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Python AES Encryption/Decryption using PyCrypto Tutorial
 
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In this tutorial, we will learn Encryption/Decryption for AES CBC mode using PyCrypto. All links for source code, text based tutorial and further reading material will be in the description below. Detailed Text Based Tutorial http://www.letscodepro.com/encryption-in-python-using-pycrypto/ Gihub Source Code Link https://github.com/the-javapocalypse/Python-File-Encryptor Further Reading Material http://searchsecurity.techtarget.com/definition/cipher https://defuse.ca/cbcmodeiv.htm https://www.di-mgt.com.au/cryptopad.html http://www.cryptofails.com/post/70059609995/crypto-noobs-1-initialization-vectors Please Subscribe! And like. And comment. That's what keeps me going. Follow Me Facebook: https://www.facebook.com/javapocalypse Instagram: https://www.instagram.com/javapocalypse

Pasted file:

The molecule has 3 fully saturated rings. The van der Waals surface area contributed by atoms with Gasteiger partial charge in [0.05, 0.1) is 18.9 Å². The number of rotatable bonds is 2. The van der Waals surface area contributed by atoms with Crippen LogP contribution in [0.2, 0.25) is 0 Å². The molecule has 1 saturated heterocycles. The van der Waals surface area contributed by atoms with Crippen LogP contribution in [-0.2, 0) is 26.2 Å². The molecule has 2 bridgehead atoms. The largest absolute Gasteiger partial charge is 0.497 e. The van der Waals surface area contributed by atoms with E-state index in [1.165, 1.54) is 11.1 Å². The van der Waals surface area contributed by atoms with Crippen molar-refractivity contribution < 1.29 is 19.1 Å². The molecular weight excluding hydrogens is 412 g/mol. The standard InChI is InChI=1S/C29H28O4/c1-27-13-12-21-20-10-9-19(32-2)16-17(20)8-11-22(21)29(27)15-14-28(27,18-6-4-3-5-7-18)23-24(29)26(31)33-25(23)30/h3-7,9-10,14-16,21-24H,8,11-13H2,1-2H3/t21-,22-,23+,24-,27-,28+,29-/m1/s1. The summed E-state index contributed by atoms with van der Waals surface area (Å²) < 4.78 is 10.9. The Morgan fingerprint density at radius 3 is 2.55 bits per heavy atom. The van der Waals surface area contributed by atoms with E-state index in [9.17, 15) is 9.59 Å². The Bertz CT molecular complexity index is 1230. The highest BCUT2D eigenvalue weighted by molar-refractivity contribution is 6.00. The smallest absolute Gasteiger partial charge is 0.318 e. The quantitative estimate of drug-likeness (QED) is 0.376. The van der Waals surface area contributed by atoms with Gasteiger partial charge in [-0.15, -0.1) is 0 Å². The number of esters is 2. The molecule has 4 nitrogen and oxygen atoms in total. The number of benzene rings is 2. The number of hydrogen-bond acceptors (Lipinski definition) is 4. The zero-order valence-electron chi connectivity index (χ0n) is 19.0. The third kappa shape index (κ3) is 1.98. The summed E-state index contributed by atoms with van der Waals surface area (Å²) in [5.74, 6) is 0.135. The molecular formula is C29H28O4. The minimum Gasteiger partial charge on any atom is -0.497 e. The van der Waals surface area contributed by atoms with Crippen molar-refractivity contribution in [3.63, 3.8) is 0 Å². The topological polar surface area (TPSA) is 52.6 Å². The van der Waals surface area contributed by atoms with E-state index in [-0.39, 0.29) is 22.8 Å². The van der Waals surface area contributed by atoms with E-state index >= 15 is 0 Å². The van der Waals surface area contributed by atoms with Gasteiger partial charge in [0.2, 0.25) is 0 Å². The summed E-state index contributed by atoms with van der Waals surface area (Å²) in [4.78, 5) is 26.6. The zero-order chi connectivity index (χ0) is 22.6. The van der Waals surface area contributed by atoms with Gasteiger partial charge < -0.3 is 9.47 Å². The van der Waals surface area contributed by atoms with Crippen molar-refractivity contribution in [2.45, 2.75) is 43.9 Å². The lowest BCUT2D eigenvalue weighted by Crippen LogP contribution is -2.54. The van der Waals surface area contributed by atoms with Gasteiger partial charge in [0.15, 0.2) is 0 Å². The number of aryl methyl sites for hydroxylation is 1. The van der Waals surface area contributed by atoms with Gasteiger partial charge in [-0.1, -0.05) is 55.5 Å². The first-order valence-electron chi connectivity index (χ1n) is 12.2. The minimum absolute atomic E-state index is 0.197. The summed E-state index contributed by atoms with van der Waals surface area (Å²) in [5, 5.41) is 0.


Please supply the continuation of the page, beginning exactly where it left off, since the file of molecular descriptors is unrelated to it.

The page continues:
Views: 11031 Javapocalypse
Encryption: ECB v CBC
 
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http://asecuritysite.com/subjects/chapter58 I forgot to add the key to each of the stages of CBC.
Views: 14963 Bill Buchanan OBE
AskDeveloper Podcast - 47 - Cryptography - Part 2 - Encryption